Abby’s Story

In the Face of a Storm, Resilience

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Emotional pain from the past can splash into life and relationships without warning. To brace those waves, the Fermenich family tunes into faith, humor and the tools they learned from Amberwing – Center for Youth & Family Well-Being.

How do people manage the emotional turmoil caused by a traumatic life event? The kind of pain that surfaces at unexpected moments, splashing into life and relationships without warning. For the Fermenich family, their saying is: “Take a deep breath and just keep swimming.” Tune into humor and hold onto faith.

“It’s OK to talk about your trauma. That’s always up to you and your comfort level. It’s powerful to share your story. You can change a life.” 


Use the skills learned in therapy that remind you of just how resilient, artistic and wonderful you are—even when you don’t always feel that way. Because finding light in the face of darkness isn’t always easy. It takes practice.

“I grew up too fast: I didn’t have a childhood. Five-year-olds shouldn’t learn what I did,” says Abby Fermenich, 17.

She had been in therapy for years. But when her family moved to Arizona, finding high-quality mental health care, close to home, was much harder. Upon returning to Duluth, they turned to Amberwing – Center for Youth & Family Well-Being in the fall of 2020 for a kind of full-spectrum, transformative care that had once helped Abby’s older sister. The only catch: the 15-day intensive outpatient experience had to be done online.

“I hated it at first, because it pulled me out of my comfort zone,” Abby says. But she soon opened up, made friends and engaged—rather than fall asleep—in group and individual therapy.

“There was a big transformation,” says Sigurd Haller, a psychotherapist who runs Amberwing’s teletherapy program for middle and high school students.

He says virtual therapy can be challenging for some and great for others, so therapists stay alert for signs of success. Like when youth start smiling and interacting more. When they’re less angry or irritable. Or when they’re getting more sleep and school performance starts improving.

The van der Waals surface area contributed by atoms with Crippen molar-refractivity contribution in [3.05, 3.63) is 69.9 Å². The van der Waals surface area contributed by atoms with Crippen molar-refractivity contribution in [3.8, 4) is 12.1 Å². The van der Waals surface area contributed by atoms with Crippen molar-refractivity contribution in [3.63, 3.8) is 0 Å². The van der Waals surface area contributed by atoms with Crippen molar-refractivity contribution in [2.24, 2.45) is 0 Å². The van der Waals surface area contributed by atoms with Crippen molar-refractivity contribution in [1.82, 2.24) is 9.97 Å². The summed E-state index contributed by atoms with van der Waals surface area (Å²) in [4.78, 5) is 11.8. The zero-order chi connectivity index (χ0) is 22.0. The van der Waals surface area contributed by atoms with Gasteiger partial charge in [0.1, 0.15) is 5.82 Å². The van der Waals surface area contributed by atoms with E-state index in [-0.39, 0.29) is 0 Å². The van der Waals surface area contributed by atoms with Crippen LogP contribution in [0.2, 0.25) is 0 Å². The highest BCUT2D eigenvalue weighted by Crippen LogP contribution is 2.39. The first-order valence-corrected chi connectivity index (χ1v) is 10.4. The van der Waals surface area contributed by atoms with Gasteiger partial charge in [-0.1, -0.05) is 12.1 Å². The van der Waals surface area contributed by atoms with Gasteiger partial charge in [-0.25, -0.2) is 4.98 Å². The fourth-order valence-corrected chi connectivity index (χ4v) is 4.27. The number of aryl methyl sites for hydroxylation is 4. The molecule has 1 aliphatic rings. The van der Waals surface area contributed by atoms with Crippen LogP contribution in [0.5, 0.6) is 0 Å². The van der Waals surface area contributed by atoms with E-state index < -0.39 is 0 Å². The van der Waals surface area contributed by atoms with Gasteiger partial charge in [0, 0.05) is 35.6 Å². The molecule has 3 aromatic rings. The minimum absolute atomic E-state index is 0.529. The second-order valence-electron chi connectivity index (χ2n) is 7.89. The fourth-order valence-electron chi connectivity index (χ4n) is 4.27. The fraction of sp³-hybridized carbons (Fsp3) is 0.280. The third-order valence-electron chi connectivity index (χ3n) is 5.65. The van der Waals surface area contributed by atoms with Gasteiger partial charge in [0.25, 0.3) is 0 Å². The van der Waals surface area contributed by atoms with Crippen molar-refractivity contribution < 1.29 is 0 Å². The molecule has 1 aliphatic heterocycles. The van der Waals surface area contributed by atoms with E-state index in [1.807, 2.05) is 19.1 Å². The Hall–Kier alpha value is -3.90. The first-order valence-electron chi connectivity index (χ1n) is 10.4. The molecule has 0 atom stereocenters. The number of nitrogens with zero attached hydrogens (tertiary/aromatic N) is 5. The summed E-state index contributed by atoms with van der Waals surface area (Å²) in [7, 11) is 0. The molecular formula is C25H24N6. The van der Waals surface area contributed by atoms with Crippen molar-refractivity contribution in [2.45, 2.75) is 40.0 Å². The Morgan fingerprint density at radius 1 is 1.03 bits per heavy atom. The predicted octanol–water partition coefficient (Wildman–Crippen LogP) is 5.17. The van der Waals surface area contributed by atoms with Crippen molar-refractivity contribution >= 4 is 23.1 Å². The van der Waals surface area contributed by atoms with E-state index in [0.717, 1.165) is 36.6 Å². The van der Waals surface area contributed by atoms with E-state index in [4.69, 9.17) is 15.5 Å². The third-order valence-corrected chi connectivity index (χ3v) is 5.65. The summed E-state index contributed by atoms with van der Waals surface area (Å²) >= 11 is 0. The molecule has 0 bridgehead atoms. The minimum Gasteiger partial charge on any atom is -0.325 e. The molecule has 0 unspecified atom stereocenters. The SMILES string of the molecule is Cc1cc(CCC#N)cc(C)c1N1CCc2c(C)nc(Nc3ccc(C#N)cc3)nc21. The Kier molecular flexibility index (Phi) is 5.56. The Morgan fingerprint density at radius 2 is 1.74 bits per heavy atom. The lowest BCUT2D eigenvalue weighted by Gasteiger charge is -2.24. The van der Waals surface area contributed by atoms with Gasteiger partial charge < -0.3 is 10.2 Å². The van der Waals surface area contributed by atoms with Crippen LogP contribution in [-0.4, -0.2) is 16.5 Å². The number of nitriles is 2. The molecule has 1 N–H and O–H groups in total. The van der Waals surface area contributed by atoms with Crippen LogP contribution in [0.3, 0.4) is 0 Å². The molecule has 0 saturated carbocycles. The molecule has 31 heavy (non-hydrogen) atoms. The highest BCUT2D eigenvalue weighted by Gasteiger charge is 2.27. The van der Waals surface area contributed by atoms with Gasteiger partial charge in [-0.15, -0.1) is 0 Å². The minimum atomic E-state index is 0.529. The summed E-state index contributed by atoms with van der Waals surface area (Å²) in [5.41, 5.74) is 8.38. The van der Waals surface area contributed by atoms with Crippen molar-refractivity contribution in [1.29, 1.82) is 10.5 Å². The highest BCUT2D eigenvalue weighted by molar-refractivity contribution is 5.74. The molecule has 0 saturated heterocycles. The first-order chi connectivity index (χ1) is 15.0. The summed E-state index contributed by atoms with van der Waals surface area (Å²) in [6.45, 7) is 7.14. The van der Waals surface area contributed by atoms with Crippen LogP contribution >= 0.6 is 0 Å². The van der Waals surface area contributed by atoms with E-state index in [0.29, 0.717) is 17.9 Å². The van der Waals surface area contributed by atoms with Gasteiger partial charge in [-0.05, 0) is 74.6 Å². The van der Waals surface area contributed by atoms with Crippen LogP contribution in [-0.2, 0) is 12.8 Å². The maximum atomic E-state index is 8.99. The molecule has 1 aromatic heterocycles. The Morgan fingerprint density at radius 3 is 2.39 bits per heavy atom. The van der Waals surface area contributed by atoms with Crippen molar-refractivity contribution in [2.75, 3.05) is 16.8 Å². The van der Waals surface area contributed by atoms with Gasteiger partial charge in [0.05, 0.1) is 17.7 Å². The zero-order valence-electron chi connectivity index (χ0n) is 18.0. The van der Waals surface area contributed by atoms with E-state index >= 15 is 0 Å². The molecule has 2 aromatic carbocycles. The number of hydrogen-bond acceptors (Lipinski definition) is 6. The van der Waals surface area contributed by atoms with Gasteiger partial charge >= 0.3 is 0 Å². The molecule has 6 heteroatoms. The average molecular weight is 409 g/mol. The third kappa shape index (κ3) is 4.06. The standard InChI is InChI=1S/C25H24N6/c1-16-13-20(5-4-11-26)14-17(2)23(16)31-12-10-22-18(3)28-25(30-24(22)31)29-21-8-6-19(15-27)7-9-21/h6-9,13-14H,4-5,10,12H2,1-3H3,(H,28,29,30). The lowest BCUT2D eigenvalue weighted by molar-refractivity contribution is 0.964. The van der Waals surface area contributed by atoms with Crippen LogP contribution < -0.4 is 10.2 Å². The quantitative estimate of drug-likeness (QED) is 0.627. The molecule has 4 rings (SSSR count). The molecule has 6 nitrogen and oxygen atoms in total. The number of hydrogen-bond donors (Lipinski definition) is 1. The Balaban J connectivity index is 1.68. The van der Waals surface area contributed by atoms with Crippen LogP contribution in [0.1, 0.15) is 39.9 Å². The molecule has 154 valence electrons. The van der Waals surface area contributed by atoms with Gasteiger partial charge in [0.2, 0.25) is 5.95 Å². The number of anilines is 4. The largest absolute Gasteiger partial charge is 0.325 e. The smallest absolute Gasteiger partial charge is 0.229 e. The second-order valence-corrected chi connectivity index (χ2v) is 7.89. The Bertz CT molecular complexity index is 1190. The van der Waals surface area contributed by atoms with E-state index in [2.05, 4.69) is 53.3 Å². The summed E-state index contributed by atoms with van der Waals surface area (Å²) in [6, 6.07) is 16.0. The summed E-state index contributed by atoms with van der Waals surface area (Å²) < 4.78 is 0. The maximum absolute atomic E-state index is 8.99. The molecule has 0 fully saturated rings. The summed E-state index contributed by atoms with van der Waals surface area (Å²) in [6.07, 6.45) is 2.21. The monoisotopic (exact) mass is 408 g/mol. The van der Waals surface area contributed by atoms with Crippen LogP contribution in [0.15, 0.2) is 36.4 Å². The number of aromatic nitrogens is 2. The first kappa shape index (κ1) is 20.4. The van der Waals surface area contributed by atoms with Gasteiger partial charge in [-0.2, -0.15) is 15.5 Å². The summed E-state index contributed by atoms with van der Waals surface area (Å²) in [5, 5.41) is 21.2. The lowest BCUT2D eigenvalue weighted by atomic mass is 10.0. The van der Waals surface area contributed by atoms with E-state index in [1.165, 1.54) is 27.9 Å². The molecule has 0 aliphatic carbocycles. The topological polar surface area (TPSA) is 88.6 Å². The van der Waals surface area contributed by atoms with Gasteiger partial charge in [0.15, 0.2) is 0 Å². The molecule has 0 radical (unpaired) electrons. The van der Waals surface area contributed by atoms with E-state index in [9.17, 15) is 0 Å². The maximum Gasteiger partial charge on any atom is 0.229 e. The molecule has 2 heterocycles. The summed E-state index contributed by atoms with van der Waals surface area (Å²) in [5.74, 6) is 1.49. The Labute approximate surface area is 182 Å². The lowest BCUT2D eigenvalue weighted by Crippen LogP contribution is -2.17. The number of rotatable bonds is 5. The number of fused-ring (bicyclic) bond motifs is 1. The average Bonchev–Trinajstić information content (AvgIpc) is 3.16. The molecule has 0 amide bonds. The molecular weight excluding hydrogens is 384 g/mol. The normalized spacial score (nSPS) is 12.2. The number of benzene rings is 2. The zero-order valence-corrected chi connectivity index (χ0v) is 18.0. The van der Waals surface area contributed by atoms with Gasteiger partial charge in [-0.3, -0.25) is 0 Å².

“With changes in thought, we notice changes in behavior,” Haller says. “We meet kids where they are. We validate them and help them identify and build on their strengths.”

Abby’s favorite part of the program was art therapy. It’s one of her passions and a great source of comfort, just like her cat, Remy, and the church youth group where her leadership skills have blossomed over the years. She finds strength in humor, bonding with her sister and father—who’ve also experienced PTSD—over jokes that her mom doesn’t always understand but appreciated. The family motto, after all, is “live for the awkward moment.

The program was “simply incredible” for its ability to foster healthy interaction, says Abby’s mom, Julie Fermenich.

Sometimes it’s about learning to just communicate with each other, so we can read one another properly,” Julie says. “Our family has been through a lot. I’m grateful we can lean on each other if one person isn’t in a good spot. There’s always an anchor for someone to hold on to.”

The family practices tuning in and riding out waves of discomfort by using the Dialectical Behavior Therapy (DBT) skills they learned at Amberwing. Abby uses DBT approaches like “push away” to distance herself from painful thoughts and “cope ahead” to deal with unknown outcomes, like whether a friend will text back or not. Practicing these skills has been a stabilizing force. And it’s helped remind them that no matter what happened in the past, no one can ever take away their hope. And no one can stop Abby from bravely sharing her story.

“It’s OK to talk about your trauma. That’s always up to you and your comfort level, Abby says. “It’s powerful to share your story. You can change a life.”

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